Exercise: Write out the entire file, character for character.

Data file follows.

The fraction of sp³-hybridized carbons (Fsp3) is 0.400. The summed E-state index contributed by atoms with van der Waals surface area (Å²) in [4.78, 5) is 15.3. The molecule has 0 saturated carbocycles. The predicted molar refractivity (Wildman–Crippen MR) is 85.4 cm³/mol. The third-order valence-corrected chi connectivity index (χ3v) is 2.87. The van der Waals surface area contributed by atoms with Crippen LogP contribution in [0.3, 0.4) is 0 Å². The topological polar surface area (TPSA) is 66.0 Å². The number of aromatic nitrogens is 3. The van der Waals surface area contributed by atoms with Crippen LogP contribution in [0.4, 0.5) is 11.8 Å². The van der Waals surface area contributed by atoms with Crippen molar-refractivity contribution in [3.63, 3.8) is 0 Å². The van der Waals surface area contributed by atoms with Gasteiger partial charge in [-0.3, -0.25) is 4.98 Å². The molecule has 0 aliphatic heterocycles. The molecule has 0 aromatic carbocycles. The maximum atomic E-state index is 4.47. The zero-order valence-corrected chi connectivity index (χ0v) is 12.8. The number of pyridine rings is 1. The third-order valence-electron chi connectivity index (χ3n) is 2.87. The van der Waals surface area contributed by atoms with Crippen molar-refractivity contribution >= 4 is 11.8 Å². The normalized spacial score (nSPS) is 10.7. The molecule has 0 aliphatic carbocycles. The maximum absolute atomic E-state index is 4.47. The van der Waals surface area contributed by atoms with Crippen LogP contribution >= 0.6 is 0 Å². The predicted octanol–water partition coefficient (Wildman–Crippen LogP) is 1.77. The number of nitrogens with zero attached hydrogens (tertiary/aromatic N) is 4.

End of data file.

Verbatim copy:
The fraction of sp³-hybridized carbons (Fsp3) is 0.400. The summed E-state index contributed by atoms with van der Waals surface area (Å²) in [4.78, 5) is 15.3. The molecule has 0 saturated carbocycles. The predicted molar refractivity (Wildman–Crippen MR) is 85.4 cm³/mol. The third-order valence-corrected chi connectivity index (χ3v) is 2.87. The van der Waals surface area contributed by atoms with Crippen LogP contribution in [0.3, 0.4) is 0 Å². The topological polar surface area (TPSA) is 66.0 Å². The number of aromatic nitrogens is 3. The van der Waals surface area contributed by atoms with Crippen LogP contribution in [0.4, 0.5) is 11.8 Å². The van der Waals surface area contributed by atoms with Crippen molar-refractivity contribution in [3.63, 3.8) is 0 Å². The van der Waals surface area contributed by atoms with Gasteiger partial charge in [-0.3, -0.25) is 4.98 Å². The molecule has 0 aliphatic heterocycles. The molecule has 0 aromatic carbocycles. The maximum atomic E-state index is 4.47. The zero-order valence-corrected chi connectivity index (χ0v) is 12.8. The number of pyridine rings is 1. The third-order valence-electron chi connectivity index (χ3n) is 2.87. The van der Waals surface area contributed by atoms with Crippen molar-refractivity contribution >= 4 is 11.8 Å². The normalized spacial score (nSPS) is 10.7. The molecule has 0 aliphatic carbocycles. The maximum absolute atomic E-state index is 4.47. The van der Waals surface area contributed by atoms with Crippen LogP contribution >= 0.6 is 0 Å². The predicted octanol–water partition coefficient (Wildman–Crippen LogP) is 1.77. The number of nitrogens with zero attached hydrogens (tertiary/aromatic N) is 4.